Jamai Sasthi

Paan Supari

Calcutta Meetha Paan is a must try for tradition of chewing betel leaf is an integral part of the Indian culture, which is very fresh and had good flavour. The Betel nut seeds are chewed after meals as they stimulate the activity and salivary digestion, but it seems that they also possess cardiotonic action, astringent and vermifuge.

The seed called Betel Nut, is considered economically important for its properties as a stimulant, digestive and heart tonic. In fact is used to extract substances alkaloids as the active principle arecoline, used as anthelmintic. For these reasons it is widely cultivated as well as in India and Malaysia also in many other tropical regions, not only in Asia, from Pakistan to the southern islands of the Pacific and Taiwan as well as in Africa.

The consumption of nuts Betel is a very ancient practice, widespread and deeply rooted in the customs of many indigenous peoples, among people of all social classes. News on uses and properties of the seeds of betel already are found in a Chinese document dated between 180 and 140 BC, while in Europe the first information were introduced by Marco Polo in 1298.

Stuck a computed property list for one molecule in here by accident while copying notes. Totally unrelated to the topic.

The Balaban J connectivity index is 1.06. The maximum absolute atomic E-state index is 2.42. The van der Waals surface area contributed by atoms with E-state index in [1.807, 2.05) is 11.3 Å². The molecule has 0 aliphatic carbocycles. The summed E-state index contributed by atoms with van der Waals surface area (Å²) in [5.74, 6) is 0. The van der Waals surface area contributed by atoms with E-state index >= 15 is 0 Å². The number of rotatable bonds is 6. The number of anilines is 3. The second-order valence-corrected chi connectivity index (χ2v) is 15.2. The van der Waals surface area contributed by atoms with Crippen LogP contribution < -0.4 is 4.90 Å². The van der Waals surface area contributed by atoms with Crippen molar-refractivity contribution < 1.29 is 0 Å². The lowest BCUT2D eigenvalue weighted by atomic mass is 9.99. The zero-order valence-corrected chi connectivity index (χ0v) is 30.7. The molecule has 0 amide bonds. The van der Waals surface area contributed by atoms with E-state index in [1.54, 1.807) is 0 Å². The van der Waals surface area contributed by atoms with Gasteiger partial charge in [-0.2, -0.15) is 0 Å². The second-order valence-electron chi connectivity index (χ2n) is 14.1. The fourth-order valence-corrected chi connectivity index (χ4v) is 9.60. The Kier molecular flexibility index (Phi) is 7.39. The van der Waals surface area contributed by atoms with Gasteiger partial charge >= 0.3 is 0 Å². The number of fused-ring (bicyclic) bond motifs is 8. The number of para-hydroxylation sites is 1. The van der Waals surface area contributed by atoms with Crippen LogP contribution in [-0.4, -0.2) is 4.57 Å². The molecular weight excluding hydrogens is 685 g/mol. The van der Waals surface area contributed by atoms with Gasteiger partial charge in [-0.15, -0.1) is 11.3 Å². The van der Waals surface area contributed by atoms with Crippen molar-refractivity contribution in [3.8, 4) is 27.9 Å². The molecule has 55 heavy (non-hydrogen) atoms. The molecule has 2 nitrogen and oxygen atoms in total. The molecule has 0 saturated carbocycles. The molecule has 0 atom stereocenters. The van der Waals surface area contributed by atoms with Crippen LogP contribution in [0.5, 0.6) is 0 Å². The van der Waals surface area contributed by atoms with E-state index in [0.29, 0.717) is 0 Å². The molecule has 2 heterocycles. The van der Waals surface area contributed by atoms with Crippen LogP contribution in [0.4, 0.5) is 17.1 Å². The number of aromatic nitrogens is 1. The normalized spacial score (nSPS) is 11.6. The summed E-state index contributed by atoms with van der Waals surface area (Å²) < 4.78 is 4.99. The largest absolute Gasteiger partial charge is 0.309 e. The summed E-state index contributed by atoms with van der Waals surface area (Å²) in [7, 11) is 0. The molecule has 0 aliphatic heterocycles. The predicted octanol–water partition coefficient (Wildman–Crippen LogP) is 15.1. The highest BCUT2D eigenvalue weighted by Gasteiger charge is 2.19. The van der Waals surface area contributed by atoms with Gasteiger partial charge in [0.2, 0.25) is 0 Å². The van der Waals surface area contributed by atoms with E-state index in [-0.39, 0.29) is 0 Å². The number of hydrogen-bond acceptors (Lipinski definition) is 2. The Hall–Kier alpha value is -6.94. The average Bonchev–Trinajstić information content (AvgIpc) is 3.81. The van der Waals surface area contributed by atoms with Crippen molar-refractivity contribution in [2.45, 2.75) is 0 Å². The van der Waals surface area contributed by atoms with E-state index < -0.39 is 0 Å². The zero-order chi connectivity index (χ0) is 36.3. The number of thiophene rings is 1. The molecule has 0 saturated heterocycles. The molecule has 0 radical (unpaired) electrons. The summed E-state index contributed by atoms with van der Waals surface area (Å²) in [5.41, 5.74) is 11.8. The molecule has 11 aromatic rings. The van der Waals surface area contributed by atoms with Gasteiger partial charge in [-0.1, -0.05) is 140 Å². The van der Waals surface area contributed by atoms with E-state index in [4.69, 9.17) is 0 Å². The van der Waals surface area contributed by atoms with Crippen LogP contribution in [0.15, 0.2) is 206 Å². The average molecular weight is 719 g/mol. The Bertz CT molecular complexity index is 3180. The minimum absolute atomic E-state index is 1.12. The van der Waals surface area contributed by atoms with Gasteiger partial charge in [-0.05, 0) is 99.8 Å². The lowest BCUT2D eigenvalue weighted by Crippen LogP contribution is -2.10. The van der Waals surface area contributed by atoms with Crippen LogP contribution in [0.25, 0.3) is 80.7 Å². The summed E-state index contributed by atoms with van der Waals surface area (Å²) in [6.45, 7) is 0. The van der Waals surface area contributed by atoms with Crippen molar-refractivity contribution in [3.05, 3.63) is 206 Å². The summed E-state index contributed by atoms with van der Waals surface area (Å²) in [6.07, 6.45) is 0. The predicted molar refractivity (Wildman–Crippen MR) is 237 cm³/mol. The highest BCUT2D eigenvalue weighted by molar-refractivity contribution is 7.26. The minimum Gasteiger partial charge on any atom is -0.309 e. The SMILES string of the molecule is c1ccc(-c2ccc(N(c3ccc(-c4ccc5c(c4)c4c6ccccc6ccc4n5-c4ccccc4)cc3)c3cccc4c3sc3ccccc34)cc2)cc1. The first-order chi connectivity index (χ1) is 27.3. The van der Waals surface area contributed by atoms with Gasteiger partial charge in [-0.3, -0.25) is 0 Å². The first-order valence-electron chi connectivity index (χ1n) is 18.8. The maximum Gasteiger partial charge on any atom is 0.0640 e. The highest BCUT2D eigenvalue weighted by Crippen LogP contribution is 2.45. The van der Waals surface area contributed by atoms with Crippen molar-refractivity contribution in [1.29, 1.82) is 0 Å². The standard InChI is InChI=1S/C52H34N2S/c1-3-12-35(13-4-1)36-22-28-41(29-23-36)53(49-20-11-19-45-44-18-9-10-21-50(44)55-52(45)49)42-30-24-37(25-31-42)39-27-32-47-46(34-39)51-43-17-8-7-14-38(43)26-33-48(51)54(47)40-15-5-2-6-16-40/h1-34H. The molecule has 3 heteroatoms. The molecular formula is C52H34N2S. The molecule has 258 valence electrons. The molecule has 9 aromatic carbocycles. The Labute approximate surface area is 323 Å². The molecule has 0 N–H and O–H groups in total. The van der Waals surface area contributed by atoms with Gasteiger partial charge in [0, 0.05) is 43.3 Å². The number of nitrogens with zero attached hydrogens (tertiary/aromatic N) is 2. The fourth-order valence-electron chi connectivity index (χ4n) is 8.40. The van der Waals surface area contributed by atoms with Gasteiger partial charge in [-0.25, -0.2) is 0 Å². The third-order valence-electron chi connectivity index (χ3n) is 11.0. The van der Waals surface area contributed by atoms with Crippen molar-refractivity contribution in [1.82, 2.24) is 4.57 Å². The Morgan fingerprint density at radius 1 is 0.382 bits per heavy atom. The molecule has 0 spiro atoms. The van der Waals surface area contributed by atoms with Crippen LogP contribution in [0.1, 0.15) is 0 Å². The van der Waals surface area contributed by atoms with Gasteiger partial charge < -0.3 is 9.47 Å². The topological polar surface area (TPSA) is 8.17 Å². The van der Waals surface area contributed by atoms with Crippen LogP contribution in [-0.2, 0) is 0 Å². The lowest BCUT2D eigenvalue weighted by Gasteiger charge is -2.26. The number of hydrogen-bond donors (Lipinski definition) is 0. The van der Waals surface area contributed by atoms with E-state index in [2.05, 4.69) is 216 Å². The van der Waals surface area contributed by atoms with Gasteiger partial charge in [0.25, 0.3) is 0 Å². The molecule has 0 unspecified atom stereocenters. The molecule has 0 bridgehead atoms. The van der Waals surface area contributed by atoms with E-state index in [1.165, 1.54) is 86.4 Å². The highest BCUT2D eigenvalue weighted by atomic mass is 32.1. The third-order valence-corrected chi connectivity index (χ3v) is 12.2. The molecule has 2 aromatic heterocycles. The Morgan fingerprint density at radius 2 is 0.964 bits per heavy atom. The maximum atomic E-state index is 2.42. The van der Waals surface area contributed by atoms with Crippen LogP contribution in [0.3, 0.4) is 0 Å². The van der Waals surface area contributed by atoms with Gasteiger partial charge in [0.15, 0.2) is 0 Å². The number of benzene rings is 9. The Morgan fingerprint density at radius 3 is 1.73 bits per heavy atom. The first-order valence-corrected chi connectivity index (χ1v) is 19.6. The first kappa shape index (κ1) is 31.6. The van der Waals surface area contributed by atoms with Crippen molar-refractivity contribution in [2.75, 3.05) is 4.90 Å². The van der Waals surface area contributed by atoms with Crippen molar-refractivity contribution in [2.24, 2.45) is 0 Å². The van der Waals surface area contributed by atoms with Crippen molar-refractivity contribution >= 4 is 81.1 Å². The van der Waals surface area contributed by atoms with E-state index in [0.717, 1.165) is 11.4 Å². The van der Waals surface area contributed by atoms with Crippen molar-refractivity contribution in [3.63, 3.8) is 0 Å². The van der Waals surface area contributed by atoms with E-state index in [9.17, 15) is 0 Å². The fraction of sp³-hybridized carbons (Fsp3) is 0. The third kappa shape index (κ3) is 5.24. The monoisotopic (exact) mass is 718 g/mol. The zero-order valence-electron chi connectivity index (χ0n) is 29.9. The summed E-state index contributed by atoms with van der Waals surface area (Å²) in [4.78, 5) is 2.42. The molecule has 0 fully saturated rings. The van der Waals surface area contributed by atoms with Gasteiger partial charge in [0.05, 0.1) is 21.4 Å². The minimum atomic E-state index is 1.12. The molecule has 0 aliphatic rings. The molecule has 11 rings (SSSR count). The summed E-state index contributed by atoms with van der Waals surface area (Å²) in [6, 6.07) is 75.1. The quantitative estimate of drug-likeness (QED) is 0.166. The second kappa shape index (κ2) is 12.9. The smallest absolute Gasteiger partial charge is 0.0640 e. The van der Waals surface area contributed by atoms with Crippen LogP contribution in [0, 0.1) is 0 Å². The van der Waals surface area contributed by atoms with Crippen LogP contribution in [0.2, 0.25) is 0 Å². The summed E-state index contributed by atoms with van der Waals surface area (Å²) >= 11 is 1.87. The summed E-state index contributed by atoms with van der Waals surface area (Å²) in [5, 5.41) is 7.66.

The seeds of Areca catechu , in addition to being high in fat, contain many tannins, one of red, said kuni or red-Areca. These substances have the property of stimulating the secretion of saliva and promote digestion, have cardiotonic effects and action vermifuge and astringent.

The most common way to consume betel nuts is to cut them into thin slices, wrap them in leaves of the betel paan, previously dusted with lime, adding, sometimes, other spices, such as cinnamon, nutmeg, cardamom, catechu, etc.. Is obtained, so the real betel, in the form of nuggets that are chewed after meals to freshen the breath and aid digestion, often for social customs or ceremonial rites.

The presence of the leaves of the betel pepper adds a mild narcotic effect, in addition to spicy aromatic flavor. The betel nuts are, however, the drawback to blacken the teeth and saliva of red dye, as a result of tannins in abundance.